Now the work begins.
Now that this year's eight 48Hour Launch upstarts have made their pitches to a standing-room only crowd at green|spaces on Main Street.
Now that their nerves are settled and they have the next two days to stop talking and start making, designing, brainstorming and building.
Lisa Richardson, lead presenter for East Point Tech: A Digital Arts & Learning Center, settled into the back of the room just prior to pitch time, 6:30 p.m. Friday.
She came from Atlanta with her idea to launch a “hacker school and co-working community dedicated to empowering low-income single moms and ex-offenders with economic self-sufficiency.”
“Let's sit somewhere quiet,” she whispered.
She was excited and nervous. It was her first Launch presentation.
Jonathan Susman, lead presenter for Remote Audio Mixing, a “mechanism for accessing and manipulating multi-track audio recordings via any mobile device, and a methodology for increasing collaboration/instruction from professional educators, regardless of location,” also gave his first entrepreneurial pitch Friday evening.
“I think it went well,” he said.
For the next two days, Richardson, Susman and six others will try to develop their ideas and plans into bare bones businesses, emerging Sunday afternoon with a product to give clients and a usable business model and plan.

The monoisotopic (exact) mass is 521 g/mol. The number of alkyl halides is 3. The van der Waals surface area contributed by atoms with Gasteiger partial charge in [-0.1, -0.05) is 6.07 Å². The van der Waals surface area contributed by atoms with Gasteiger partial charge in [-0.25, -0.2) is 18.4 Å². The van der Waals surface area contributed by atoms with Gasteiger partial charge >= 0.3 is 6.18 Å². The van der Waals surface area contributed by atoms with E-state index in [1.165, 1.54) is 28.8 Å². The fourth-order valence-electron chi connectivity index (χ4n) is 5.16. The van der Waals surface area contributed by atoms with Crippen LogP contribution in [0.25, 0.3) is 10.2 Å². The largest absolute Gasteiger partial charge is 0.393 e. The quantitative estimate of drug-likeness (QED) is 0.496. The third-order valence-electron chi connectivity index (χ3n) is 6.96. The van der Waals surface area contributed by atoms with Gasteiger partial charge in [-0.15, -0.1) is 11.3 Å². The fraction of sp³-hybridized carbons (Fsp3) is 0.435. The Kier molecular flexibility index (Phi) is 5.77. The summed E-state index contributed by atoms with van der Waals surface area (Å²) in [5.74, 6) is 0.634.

On Sunday, Co.Lab officials will deem one project the overall winner and give its lead presenter $2,000, 500 Amazon Web Services points, 27 hours of consulting services and a brand positioning and identity package.
Second and third place also come with winnings.
Mike Bradshaw, executive director of Co.Lab and a 48-hour Launch mentor, doesn't have a favorite yet, although he is mentoring one presenter.
Eight contestants is “a nice number,” said Bradshaw, because they're “going to get a lot of personal attention over the next 48 hours.”
The next 48 hours. This weekend is part sprint and part marathon.
And all throttle.
For these eight contestants, in some degree, the entire future hinges on the next two days.
The clock is ticking.
Alex Green joined the Times Free Press staff full-time in January 2014 after completing the paper's six-month, general assignment reporter internship. Alex grew up in Dayton, Tenn., which is also where he studied journalism at Bryan College. He graduated from Rhea County High School in 2008. During college, Alex covered the city of Graysville and the town of Spring City for The Herald-News. As editor-in-chief of Bryan College's student news group, Triangle, Alex reported on ...